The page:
- Awards: Awards never hurt but they have to be awards that are difficult to win. Every week there is someone making a list of the 50 Best XYZ. Those people are trying to get you to add their award banner and link back to them. (reminds me of those Who’s Who letters back in high school!)
- About Us: It wasn’t on Bargaineering but it is on Microblogger. My face, prominently featured in the top right sidebar, means there’s a person behind this site and at least one person willing to associate their face with the site. The About Us also gives you the opportunity to share your credentials.
- Badges: There are a lot of blog directories that rank their members, you could join one, add the badge, and use that as a proxy for popularity. I was never a huge fan of this strategy but I see it used a lot in the mommy blogging community (i.e. Top Mommy Blogs, Picket Fence Blogs).
- Endorsements & Testimonials: If you have a few friends (or clients) willing to vouch for you, ask for endorsements and put their quotes up on your site.
Bad Less Impressive Signals
Since you get to control everything on your site, don’t display information that could be viewed as a bad signal. Guess how many email subscribers we have as of this writing? About 200. It’s low compared to the 20,000 on Bargaineering but that’s fine by me, I love those two hundred subscribers. I just won’t be putting up a Feedburner chiclet or talking about subscriber counts for a little while.
We have a little over a hundred Likes on Facebook – again, not impressive enough to show (but love you guys who liked the page!). Instead, we’ll focus on the good things like the relatively high number of comments compared to site traffic and social metrics. It’s a great community with a lot of engagement, which is more important than one-and-done search visitors.
Avoid inconsistency. If I told you that Microblogger had 600,000 visitors a month, you would not believe me. There simply aren’t enough visible signs, like comments and social shares, to support that number. I would lose credibility even if it were true! If you see too many negative signals, you may not even believe the positive ones.
Absent proof, focus on design and other visual elements. When you’re new, you don’t have a lot of quantitative statistics to lean on. Focus on the qualitative aspects that add credibility, like design and testimonials. It’s good to have friends and family review the design of your site and ask for their honest opinion. Does it convey the right message? I think Microblogger looks clean and professional. My headshot, taken at a wedding, shows me in a suit because suits are awesome (I love the look of a tie, I hate actually wearing ties). Does my vision that match what they’re thinking? Are they willing to be quoted for the sidebar of your site?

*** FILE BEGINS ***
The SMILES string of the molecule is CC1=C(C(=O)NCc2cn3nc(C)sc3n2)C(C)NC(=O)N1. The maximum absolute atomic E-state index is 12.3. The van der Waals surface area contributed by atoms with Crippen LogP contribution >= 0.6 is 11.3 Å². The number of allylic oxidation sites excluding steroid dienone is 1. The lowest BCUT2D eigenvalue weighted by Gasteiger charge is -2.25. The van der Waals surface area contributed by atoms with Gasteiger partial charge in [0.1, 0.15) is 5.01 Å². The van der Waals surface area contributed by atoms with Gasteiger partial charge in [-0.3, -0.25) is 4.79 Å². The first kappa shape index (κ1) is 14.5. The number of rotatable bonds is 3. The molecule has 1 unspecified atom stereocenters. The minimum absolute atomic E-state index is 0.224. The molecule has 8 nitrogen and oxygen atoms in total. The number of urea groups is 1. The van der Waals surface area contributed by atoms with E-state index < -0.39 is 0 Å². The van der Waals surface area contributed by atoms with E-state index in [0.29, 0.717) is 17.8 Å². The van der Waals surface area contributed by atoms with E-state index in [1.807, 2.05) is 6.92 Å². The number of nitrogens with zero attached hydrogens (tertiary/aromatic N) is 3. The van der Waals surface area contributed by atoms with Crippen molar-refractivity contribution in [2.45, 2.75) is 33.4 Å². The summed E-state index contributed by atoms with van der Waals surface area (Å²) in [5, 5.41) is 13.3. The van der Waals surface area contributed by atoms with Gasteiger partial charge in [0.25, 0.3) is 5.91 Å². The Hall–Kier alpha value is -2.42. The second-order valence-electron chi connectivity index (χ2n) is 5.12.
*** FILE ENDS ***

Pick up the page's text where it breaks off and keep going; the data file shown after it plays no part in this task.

Great Examples of Social Proof
I want to leave you with a few examples of great displays of social proof.
I Will Teach You To Be Rich
Ramit Sethi tells you he’s giving you proof he’s legit. He’s written a New York Times bestseller, he’s been featured in almost every major financial news outlet you can think of both in print and TV (those are screencaps, one of which is the Today show). Not shown in the image above are all the testimonials he’s received from people who have taken his courses or read his advice.
Mashable’s stuff is always going to get a ridiculous number of shares but it looks even more ridiculous when you add them all together. 6.5k in big green font looks impressive and then it lets them put six social media sharing buttons without the fear that the low counts on any one of them would be construed as a negative signal. By the time you see “only” 36 pins, you’ll have gone through the 6.5k total, 3.3k shares on Facebook, and 2.3k tweets. It’s no longer a negative signal for Mashable and, if anything, it’s a negative signal for Pinterest!
Marie Forleo’s Branson Interview
Marie Forleo’s sidebar is chock full of celebrity social proof. First, you have her appearance on Oprah’s Super Soul Sunday program. Then you have the rotating praise chat bubble. The screenshot shows a quote from Gabrielle Berstein (who was on the same episode of Super Soul Sunday), but you’ll see many quotes from others like Richard Branson. Then, you get to her interview Sir Richard Branson on Necker Island as part of Joe Polish’s Genius Network and it’s shown prominently in her sidebar.
Dan Schawbel’s Personal Branding Blog
This last one is from Dan Schawbel and it’s his About Me box in the right sidebar. You have a professional picture of him, a bit of his credentials (international bestselling author), and five quotes about it from reputable sources. As an added bonus, above that box is one that links to his RSS and social media counts – all of which are impressive as well.
What have you done with respect to social proof on your blog?